Winnie the Pooh (2011)

Rated G. Our Ratings: V-1; L -0 ; S/N –0. Running time: 1 hour 3 min.

Some friends play at friendship
but a true friend sticks closer than one’s nearest kin.
Proverbs 18:24

Christopher Robin and his friends.

2011 Walt Disney Studios

What a tonic to see directors Stephen Anderson and Don Hall’s gentle little adaptation of three sto ries by A.A. Milne right after enduring the disappointing 30 Minutes or Less. Winnie the Pooh and all of his Hundred Acre Wood friends are present, along with the imaginative boy Christopher Robin. Pooh wakes up for what he thinks will be an ordinary day, his empty stomach churning for a pot of honey. However, all of the pots in his house are empty, so he sets out to obtain some. That’s when he encounters the gloomy donkey Eeyore who is missing his tail. Soon the other friends are joining in, each tacking onto the donkey’s rear an object they think will serve as a substitute. Not all are appropriate, of course, such as a cuckoo clock. Later the friends worry that Christopher Robin has been kidnapped, so they again band together in search of him.

Both adults and children will laugh at the word play. Here is one example: Piglet, when he sees that Pooh, Rabbit, Owl, Eeyore, Kanga and Roo are trapped in a deep cistern goes to get a rope. Thinking that each will need his own rope, he cut it into six pieces. Piglet says, “And six! There! Now we can ALL get out!” Pooh tells him, “How very thoughtful you are, Piglet.” Rabbit yells, upset because all the pieces are now too short, “Good grief! Tie them together, Piglet! Can you tie a knot?” Piglet replies, “I cannot.” Rabbit, “Ah, so you *can* knot.” Piglet, “No. I cannot knot.” Rabbit, surprised, “Not knot?” Pooh, joins in, “Who’s there?” Rabbit answers, “Pooh.” Pooh, “Pooh who?” The songs written by Kristen Anderson-Lopez and Robert Lopez are not showstoppers, but they add nice details to the story. The animation, based on those of the books’ illustrations is an extra treat in that the characters are seen climbing/walking/falling off the printed lines of a page. As with the earlier Pooh films, this is an affirmation and celebration of friendship among diverse characters.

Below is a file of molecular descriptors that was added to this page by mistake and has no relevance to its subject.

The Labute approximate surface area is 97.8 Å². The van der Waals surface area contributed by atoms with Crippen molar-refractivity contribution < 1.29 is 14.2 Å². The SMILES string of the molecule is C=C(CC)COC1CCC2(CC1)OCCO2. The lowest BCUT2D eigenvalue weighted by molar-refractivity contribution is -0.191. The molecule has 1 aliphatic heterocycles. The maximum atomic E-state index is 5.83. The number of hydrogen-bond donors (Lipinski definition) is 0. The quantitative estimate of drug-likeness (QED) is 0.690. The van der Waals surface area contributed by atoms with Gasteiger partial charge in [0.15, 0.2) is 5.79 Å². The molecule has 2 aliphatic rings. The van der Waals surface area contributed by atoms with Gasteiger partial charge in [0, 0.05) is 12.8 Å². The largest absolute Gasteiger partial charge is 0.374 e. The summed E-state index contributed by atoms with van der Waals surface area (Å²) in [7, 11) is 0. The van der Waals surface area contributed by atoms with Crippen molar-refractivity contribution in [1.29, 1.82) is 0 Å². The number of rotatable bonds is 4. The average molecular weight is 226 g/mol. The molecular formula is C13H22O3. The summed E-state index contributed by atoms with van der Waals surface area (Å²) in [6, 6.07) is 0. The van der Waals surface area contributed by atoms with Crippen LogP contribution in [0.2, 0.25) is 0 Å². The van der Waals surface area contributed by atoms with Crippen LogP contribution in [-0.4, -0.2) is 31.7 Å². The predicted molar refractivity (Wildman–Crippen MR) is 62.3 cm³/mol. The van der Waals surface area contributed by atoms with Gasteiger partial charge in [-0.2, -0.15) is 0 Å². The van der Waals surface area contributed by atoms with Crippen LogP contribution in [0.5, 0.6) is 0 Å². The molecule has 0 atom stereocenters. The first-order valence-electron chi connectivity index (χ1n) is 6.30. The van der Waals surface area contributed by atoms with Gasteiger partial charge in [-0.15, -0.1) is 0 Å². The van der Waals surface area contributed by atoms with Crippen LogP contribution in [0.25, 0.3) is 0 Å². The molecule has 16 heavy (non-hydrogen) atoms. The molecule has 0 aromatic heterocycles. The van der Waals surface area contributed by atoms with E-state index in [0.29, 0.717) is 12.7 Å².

Note: Discussion questions are available with this review for those subscribing to the Visual Parables journal. The journal also includes many extras–book reviews, the use of films for church seasons, a lectionary related column, and more. Hundreds of old reviews are also available in the subscribers; section. Check out the sample issue.